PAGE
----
Digging Up The Past for the Sake of June 8th


Margaret Thatcher – thanks to Pink News

Just to remind folk who are discussing how things were back in the ’70s, here’s Margaret Thatcher’s statement in her first manifesto, it sums up how things were. So have we succeeded in the project? Will we be able to re-new the project?

“THIS ELECTION is about the future of Britain – a great country which seems to have lost its way. It is a country rich in natural resources, in coal, oil, gas and fertile farmlands. It is rich, too, in human resources, with professional and managerial skills of the highest calibre, with great industries and firms whose workers can be the equal of any in the world We are the inheritors of a long tradition of parliamentary democracy and the rule of law.

Yet today, this country is faced with its most serious problems since the Second World War. What has happened to our country, to the values we used to share, to the success and prosperity we once took for granted?

During the industrial strife of last winter, confidence, self-respect, common sense, and even our sense of common humanity were shaken. At times this society seemed on the brink of disintegration.

Some of the reasons for our difficulties today are complex and go back many years. Others are more simple and more recent. We do not lay all the blame on the Labour Party: but Labour have been in power for most of the last fifteen years and cannot escape the major responsibility.

They have made things worse in three ways. First, by practising the politics of envy and by actively discouraging the creation of wealth, they have set one group against another in an often bitter struggle to gain a larger share of a weak economy.

Second, by enlarging the role of the State and diminishing the role of the individual, they have crippled the enterprise and effort on which a prosperous country with improving social services depends.

Third, by heaping privilege without responsibility on the trade unions, Labour have given a minority of extremists the power to abuse individual liberties and to thwart Britain’s chances of success. One result is that the trade union movement, which sprang from a deep and genuine fellow-feeling for the brotherhood of man, is today more distrusted and feared than ever before.

It is not just that Labour have governed Britain badly. They have reached a dead-end. The very nature of their Party now prevents them from governing successfully in a free society and mixed economy.

Divided against themselves; devoid of any policies except those which have led to and would worsen our present troubles; bound inescapably by ties of history, political dogma and financial dependence to a single powerful interest group, Labour have demonstrated yet again that they cannot speak and dare not act for the nation as a whole.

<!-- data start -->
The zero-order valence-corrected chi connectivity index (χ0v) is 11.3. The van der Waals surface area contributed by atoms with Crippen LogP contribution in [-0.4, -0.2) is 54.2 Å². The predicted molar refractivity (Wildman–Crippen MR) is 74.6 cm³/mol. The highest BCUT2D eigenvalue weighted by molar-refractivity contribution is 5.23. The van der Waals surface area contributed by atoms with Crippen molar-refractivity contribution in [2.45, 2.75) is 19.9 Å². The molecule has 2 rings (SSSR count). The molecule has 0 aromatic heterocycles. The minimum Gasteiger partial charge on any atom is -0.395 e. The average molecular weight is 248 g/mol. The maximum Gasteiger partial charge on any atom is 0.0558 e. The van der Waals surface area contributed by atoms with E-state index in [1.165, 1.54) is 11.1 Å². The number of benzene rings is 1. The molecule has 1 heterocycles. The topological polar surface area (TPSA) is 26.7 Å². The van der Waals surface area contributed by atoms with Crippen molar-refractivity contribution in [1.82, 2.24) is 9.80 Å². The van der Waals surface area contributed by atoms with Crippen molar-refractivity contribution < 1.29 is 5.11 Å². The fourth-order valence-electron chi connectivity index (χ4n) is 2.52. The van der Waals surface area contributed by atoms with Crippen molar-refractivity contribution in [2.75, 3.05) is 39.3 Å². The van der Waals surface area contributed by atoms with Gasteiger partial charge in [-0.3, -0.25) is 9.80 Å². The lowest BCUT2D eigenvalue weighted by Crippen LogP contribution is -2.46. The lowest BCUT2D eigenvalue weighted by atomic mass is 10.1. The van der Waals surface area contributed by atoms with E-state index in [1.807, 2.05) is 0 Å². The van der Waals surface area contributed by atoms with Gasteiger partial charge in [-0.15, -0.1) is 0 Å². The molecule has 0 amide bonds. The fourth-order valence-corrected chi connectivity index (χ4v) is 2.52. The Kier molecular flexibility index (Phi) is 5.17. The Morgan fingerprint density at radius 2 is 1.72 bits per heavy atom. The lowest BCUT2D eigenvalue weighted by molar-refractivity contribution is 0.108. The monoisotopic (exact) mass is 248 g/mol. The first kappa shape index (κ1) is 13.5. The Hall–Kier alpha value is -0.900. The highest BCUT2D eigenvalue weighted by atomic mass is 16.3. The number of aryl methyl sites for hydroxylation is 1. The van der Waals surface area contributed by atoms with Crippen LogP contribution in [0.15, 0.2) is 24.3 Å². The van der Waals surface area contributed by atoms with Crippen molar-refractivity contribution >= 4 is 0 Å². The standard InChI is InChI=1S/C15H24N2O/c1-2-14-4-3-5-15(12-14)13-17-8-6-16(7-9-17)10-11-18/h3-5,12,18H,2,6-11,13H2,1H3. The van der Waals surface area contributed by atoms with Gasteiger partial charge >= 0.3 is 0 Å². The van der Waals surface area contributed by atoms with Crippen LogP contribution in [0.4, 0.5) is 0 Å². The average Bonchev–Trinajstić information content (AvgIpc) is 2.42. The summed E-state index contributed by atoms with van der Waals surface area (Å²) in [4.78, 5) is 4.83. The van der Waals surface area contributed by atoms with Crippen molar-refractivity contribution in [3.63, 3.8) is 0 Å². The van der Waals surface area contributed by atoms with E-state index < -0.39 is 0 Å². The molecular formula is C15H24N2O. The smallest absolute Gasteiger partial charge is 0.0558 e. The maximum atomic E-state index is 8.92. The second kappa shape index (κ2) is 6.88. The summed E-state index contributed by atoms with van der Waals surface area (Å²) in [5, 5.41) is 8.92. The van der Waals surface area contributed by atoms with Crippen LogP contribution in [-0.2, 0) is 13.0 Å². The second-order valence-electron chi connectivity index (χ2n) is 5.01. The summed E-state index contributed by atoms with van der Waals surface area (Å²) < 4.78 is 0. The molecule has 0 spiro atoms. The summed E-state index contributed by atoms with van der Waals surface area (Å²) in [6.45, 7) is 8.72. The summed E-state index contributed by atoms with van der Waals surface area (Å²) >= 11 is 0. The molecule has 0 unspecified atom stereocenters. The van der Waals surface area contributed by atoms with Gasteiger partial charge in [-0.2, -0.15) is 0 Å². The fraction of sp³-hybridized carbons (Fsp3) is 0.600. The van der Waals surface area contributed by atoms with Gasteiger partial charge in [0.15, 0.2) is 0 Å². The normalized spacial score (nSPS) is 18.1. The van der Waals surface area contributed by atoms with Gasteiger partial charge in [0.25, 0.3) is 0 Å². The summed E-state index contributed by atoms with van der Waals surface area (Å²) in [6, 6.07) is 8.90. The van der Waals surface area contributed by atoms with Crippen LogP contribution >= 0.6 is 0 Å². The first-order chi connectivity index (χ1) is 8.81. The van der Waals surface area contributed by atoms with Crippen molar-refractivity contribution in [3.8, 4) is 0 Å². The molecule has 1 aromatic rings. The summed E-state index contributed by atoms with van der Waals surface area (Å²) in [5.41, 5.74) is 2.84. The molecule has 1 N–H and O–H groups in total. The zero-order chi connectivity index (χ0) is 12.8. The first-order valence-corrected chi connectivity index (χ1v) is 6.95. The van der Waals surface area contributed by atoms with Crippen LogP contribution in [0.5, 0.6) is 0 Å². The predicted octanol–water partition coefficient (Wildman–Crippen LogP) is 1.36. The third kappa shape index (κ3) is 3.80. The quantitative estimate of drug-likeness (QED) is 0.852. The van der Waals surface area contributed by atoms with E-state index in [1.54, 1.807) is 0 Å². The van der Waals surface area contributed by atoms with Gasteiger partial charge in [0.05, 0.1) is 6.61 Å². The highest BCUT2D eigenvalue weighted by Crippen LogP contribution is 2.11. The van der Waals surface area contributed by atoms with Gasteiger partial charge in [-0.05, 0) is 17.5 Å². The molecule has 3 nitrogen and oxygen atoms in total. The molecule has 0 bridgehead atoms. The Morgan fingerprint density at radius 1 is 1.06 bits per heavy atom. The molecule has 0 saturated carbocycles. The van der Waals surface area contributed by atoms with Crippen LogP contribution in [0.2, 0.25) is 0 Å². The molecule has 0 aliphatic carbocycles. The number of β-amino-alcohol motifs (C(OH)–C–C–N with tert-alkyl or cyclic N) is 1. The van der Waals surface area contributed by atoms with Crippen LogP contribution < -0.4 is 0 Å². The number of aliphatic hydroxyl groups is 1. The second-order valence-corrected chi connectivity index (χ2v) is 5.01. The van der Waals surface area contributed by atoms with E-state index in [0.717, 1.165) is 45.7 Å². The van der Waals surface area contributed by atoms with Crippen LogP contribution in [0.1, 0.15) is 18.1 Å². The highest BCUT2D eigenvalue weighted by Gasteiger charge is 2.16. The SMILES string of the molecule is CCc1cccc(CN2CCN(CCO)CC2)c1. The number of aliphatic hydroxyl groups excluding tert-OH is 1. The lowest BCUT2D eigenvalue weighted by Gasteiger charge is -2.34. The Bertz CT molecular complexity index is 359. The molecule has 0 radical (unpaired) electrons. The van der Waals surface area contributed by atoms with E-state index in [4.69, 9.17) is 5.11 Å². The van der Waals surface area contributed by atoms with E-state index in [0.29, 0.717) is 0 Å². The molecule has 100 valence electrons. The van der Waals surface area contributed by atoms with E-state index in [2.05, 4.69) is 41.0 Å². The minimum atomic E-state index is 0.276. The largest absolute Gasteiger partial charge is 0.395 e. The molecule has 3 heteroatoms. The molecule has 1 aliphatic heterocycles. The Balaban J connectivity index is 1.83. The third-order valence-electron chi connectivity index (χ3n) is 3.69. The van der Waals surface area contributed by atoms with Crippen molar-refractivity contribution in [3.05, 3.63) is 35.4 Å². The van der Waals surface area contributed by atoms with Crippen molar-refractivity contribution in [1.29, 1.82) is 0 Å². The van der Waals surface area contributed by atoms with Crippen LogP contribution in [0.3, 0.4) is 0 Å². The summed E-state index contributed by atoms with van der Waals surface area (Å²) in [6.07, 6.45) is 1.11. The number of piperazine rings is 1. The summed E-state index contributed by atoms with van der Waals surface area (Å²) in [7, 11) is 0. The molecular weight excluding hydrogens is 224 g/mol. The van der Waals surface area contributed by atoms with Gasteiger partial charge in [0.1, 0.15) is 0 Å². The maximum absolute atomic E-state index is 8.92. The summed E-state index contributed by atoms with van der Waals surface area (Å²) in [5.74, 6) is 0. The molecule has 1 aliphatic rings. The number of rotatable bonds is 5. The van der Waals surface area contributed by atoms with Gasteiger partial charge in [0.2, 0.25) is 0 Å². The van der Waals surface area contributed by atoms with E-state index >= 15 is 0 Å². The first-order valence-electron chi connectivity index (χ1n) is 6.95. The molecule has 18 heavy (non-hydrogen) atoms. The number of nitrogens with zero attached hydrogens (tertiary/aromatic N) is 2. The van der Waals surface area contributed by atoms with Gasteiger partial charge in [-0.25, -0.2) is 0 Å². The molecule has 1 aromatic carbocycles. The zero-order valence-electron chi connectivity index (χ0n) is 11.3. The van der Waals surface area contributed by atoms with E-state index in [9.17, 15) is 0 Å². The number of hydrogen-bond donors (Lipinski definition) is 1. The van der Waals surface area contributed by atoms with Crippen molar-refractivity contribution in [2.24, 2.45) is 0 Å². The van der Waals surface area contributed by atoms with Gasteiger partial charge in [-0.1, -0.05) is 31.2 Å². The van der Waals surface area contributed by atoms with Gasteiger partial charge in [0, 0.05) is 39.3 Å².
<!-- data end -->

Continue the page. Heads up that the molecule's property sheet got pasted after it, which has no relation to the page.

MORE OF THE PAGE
Our country’s relative decline is not inevitable. We in the Conservative Party think we can reverse it, not because we think we have all the answers but because we think we have the one answer that matters most. We want to work with the grain of human nature, helping people to help themselves – and others. This is the way to restore that self-reliance and self-confidence which are the basis of personal responsibility and national success.

Attempting to do too much, politicians have failed to do those things which should be done. This has damaged the country and the authority of government. We must concentrate on what should be the priorities for any government. They are set out in this manifesto.

Those who look in these pages for lavish promises or detailed commitments on every subject will look in vain. We may be able to do more in the next five years than we indicate here. We believe we can. But the Conservative government’s first job will be to rebuild our economy and reunite a divided and disillusioned people.”

One thought on “Digging Up The Past for the Sake of June 8th”

  1. Thatcher’s manifesto. “It is (the UK) a country rich in natural resources, in coal, oil, gas and fertile farmlands.

    That is what Thatcher said, this is what she should have said to tell us what she was actually going to do: “We have vast resources of coal, but I am going to shut them all down so the miners suffer for asking for wages to match inflation. I am going to create a recession in the North to punish those who vote Labour. We have fertile farmlands, but I plan to reduce the number of farmers. I am going to scrap the Milk Marketing Board and make sure all farmers at the mercy of our greedy supermarkets. I envisage farms closing down as we import cheaper milk.

    Thatcher’s manifesto “They (Labour) have crippled enterprise.” Now, electorate don’t let me confuse you with the facts, which are: The Labour Party was the first party to understand the importance of enterprise. In 1945 they set up an organisation to provide capital for entrepreneurial companies. This organisation is still around and is the largest venture capital provider in the country. You know it as 3i plc, as it became known when the Tories privatised it,

    You argue that the more police, armed forces and security personnel we have the more wasteful they become. Many Chief Constables have said the cuts have gone too far and they cannot effectively do their job, I suppose your argument is that they don’t know how to run an efficient organisation. Taking your argument to its logical conclusion, if we did not have any police, armed forces or security personnel, we could guarantee there would be no waste, I am afraid that if you cut and cut to the point that the job is not being done properly, then it is a false economy. The Manchester bomber had been reported to the security services five times, with reporters worried about his state of mind. But cuts meant that our security services did not have sufficient resources to follow this up.

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